Temperature consistency is grossly overrated and poorly understood.  As far as I can tell, with any e61 machine, your shots will increase in temperature over the first few in a series, so, to some extent, sitting there and trying to dial in a blend could be an exercise in frustration if that level of tolerance is meaningful.  What you can do on the brewtus, though, is to adjust the temperature much more easily than you can on the giotto.
            Agreed Luca.

            I think though for the vast majority of users that inconsistency in dose and therefore outcome will have a much larger influence. We all keep forgetting about the nut on the group handle.

            Originally posted by luca link=1231296465/0#4 date=1231393027
            I think that the main change in the brewtus III is to substitute the refrigerator controller that expobar pioneered for the stock PID that gicar is now offering.  Whether or not this really makes much of a difference is anyones guess; I presume that it wouldnt, really.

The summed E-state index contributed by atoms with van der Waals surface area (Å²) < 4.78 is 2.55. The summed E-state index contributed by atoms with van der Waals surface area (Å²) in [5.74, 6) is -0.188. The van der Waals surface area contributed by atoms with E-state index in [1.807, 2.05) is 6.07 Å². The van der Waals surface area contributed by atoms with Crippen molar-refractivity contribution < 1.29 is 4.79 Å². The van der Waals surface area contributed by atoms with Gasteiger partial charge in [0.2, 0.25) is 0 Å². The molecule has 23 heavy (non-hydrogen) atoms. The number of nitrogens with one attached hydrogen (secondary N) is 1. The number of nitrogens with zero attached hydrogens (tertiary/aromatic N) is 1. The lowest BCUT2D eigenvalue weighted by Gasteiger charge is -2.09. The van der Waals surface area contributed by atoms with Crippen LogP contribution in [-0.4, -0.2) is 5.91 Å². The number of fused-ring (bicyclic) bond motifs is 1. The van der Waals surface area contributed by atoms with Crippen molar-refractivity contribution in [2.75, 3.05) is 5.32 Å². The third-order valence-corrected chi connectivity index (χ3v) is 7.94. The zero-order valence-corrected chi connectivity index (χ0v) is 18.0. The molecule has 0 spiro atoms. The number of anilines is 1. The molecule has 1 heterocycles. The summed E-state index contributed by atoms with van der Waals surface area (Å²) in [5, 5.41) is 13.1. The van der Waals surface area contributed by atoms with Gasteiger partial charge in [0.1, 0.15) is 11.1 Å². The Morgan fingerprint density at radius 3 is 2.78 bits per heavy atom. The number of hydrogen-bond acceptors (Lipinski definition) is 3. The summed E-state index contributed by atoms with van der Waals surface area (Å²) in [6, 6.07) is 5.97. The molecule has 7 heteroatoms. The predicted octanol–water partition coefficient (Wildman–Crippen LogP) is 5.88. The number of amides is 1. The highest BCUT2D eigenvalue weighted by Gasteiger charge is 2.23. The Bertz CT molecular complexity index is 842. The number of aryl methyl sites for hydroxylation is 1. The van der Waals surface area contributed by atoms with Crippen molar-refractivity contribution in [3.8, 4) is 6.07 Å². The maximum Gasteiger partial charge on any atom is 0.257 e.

Im still unsure as to whether the Gicar controller is a PID or simply a proportional controller (as per their website). Agreed that it probably makes no difference. There are also the revised power switch and short lges as well. If I was buying a Minore/Brewtus II, Id be looking for a big discount on the superseeded model.

            Originally posted by luca link=1231296465/0#4 date=1231393027